Spring barley helps mixed farm make better use of pig slurry

A Yorkshire-based mixed-farming enterprise is being well rewarded for introducing spring malting barley into its rotation, cutting production costs and providing good financial returns.

Brothers David and Simon Hall manage about 405ha of blow-away sands to heavy clays in the Vale of Pickering, on the southern edge of the North York Moors National Park.

In the recent past, cropping had consisted of winter wheat, oilseed rape and winter barley, but a by-product of the farm’s thriving 650 sow pig unit – producing pork for supermarket giant Asda – forced a change in thinking.

David Hall

David Hall

The pigs produce a lot of slurry and with no long-term storage and nitrate vulnerable zone closed periods restricting application timing, getting spreaders on the land without damaging soils or winter-sown cereals was proving problematic.

See also: Guide to off-label herbicide approvals in spring crops

The final straw was the fatefully wet year of 2012, when persistent high rainfall left fields sodden and tricky to access without making a mess.

Subsequently, the brothers decided to invest in a £30,000, 4,000cu m slurry lagoon, which enabled them to turn the liquid into a valuable asset rather than hindrance.

Two applications

Their pig slurry can now be stored and applied to the farm’s land at two key periods using an umbilical system – once in the autumn applied to stubbles ahead of winter-sown crops and again in the spring once the close period opens.

However, the missing piece in the puzzle was a spring crop to minimise the problem of machinery running over established crops during the second spring application.

Spring barley was the farm’s choice and David explains it has now upped its area to about 61ha, at the expense of winter cereals, to allow the lagoon to be emptied ahead of the crop being sown on lighter soils.

“It fits in well with the pigs and it’s cheap to grow. With the slurry, our spring barley had no fertiliser out of a bag last year and we only went over it twice with a sprayer,” he adds.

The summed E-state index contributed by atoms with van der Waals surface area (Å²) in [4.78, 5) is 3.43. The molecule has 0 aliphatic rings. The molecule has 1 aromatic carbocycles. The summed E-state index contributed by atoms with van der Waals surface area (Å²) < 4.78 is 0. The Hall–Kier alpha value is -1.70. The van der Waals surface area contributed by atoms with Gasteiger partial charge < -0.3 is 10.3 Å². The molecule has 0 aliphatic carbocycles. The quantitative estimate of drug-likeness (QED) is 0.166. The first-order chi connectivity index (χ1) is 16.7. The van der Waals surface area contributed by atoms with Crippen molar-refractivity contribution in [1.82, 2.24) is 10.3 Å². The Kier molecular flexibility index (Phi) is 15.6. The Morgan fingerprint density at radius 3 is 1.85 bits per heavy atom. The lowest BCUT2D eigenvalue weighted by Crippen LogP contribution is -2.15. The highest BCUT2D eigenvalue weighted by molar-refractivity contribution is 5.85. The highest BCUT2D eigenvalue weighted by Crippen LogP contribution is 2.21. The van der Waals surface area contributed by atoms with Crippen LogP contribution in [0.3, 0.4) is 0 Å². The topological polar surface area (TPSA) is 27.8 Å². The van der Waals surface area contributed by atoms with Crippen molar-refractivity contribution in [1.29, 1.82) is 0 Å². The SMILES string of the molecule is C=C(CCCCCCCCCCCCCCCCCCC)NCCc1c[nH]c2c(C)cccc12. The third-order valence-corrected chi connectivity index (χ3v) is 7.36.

David concedes they wouldn’t grow as much without the pig unit and the slurry it creates, but it has added a valuable crop to the rotation – particularly if it makes malting spec and it has provided good returns so far.

Pig slurry pit

Cutting costs

Farm Facts

Highfield Grange, Thornton-le-Dale, North Yorkshire

  • 405ha cropping
  • 182ha winter wheat
  • 61ha winter barley
  • 61ha oilseed rape
  • 81ha spring barley
  • 20ha winter oats
  • 650 sow pig unit
  • Three full time staff

Their independent advisor and AICC member Patrick Stephenson says that the fertiliser savings and a typical programme of one pre-emergence herbicide, one fungicide and manganese on the lighter land puts them “way ahead of the curve”.

“I was sceptical about profitability as varieties didn’t have enough output and was also concerned the slurry applications would make it tricky to hit the correct nitrogen and it would go for feed,” he adds.

The farm typically achieves in excess of 9t/ha for its winter wheat and about 8t/ha in spring barley, but the saving of about £150-£200/ha on fertiliser inputs more than buys back the yield lost.

Although the grain is primarily grown to feed the pig unit and not malting, but Simon explains that the grain is always tested for quality and where possible sold for a premium.

The variety Propino averaged 9.25t/ha in 2015 and most has made the maltsters requirements and achieved a £20/t bonus over feed.

“If it makes the grade it’s sold,” he adds.

Cover crops

Patrick StephensonThe addition of spring barley has been complemented by cover crops, with the farm so far experimenting with a mix of mustard and oat mixture, which costs about £9-£10/ha to grow.

It is established in the autumn using a Sumo Trio, which works shallow to allow faster work rates and relatively low fuel consumption compared to seed-bed preparations for its conventional cash crops.

David explains that it complements the slurry system well, keeping the soil friable and relatively dry for spring applications and drilling, in addition to negating wind erosion on sandier fields.

“The scratching of the surface also gets any rubbish to germinate. Brome is more of a problem for us than blackgrass and that gets sprayed off, so you get a good kill,” he adds.

Heavy land

Mr Stephenson says that at present blackgrass isn’t a major problem, but there is a risk it could factor in the future, particularly on the heavier land at the bottom of the valley.

However, the difficulty will be maximising yield potential of the spring barley, which needs to be drilled as early as possible to extend its growing season.

“Typically, the soils down below don’t dry out until April, but we want to be preparing a good seed-bed to drill in March,” says Mr Stephenson.

To improve workability on the heavier soils, the farm has the potential to improve organic matter with its slurry applications and cover crops may also have a role in drawing out water ahead of spring to allow earlier drilling.

“These are things we will start to dabble with to see if we can make some progress with spring cropping on the heavier land,” adds Mr Stephenson.

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